Edison state experiences enrollment increase

PIQUA — The 2020–21 commencement ceremony marked a momentous occasion as Edison State Community College awarded 735 degrees and certificates, the largest amount in an academic year in its 48-year history. However, that number may be short-lived due to an enrollment increase for fall 2021.

Since fall 2017, Edison State has seen an enrollment increase of 44%; from fall 2019 to fall 2020, it experienced an 18% increase. So, it is no surprise with in-person services and classes resuming with the fall semester, which began August 23, 2021, Edison State is experiencing an 11% increase in credit hours and 9% increase in headcount.

“We approached the fall 2021 schedule not as a 50/50 split of in-person and online coursework, but a 100% in-person schedule along with a 100% online schedule. The deans, faculty, and academic staff rose to the challenge of such a large course schedule, and our students have responded with record-breaking enrollment numbers,” said Edison State President Doreen Larson, Ph.D.

The college has been committed to providing online learning options for students, both before and during the pandemic. This commitment garnered a 194% increase in online enrollment, up from 10,809 credit hours during the 2016–17 academic year to 31,796 in 2020–2021.

The 100% tuition waiver offered to area graduating high school seniors has also helped boost enrollment at Edison State. “Our 100% tuition waiver for high school graduates has introduced Edison State not only to these graduates but to their families, friends, and neighbors. The exceptionally positive experience of our waiver students has resulted in a powerful and effective marketing campaign for Edison State. I look forward to the continued success of the college, and we welcome even broader ranges of students from Miami, Darke, Shelby, Preble County, and beyond.”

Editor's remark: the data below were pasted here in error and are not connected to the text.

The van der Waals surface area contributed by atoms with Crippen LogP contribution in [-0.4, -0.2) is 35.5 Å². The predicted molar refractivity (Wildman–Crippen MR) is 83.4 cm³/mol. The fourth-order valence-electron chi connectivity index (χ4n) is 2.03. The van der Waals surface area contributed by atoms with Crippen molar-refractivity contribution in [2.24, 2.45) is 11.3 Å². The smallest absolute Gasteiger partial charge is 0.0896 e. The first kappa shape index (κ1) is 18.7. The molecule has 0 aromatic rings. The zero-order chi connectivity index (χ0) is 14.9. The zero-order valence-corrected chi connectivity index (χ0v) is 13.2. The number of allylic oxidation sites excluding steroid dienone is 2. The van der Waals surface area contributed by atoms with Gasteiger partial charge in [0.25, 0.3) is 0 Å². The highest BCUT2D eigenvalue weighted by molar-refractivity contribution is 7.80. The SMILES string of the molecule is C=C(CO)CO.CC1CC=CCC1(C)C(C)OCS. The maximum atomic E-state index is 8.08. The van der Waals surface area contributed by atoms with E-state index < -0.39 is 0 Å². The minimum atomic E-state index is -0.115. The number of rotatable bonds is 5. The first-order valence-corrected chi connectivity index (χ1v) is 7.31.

The sustained growth can also be attributed to the integration of workforce programs into Edison State’s academic offerings.“The integration of workforce short-term and non-credit programs into overall operations of Edison State is rare and results in maximum options for new students along with a direct impact for our business partners,” said Larson.

“Every incoming student at Edison State works with an adviser who is fully informed on all options for short- and long-term career and educational planning. The adviser works with the student to form an individualized plan that takes advantage of local and regional career pathways.”

The college’s high completion rates are a direct result of high retention rates. The fall-to-fall retention rate for Edison State was 37% in 2016–2017 and 45% in 2020–21. While some of that retention can be attributed to the College Credit Plus (CCP) program, fall-to-fall retention in 2020–21 among non-CCP students was the highest the college has seen at 45%. This was a 7% increase from 2019–20. Among students ages 25 and older, fall-to-fall retention in 2020–21, at 49%, was also the highest the college has experienced and was a 9% increase from the previous academic year.

“Edison State continues its upward enrollment by providing quality higher education,” added Larson.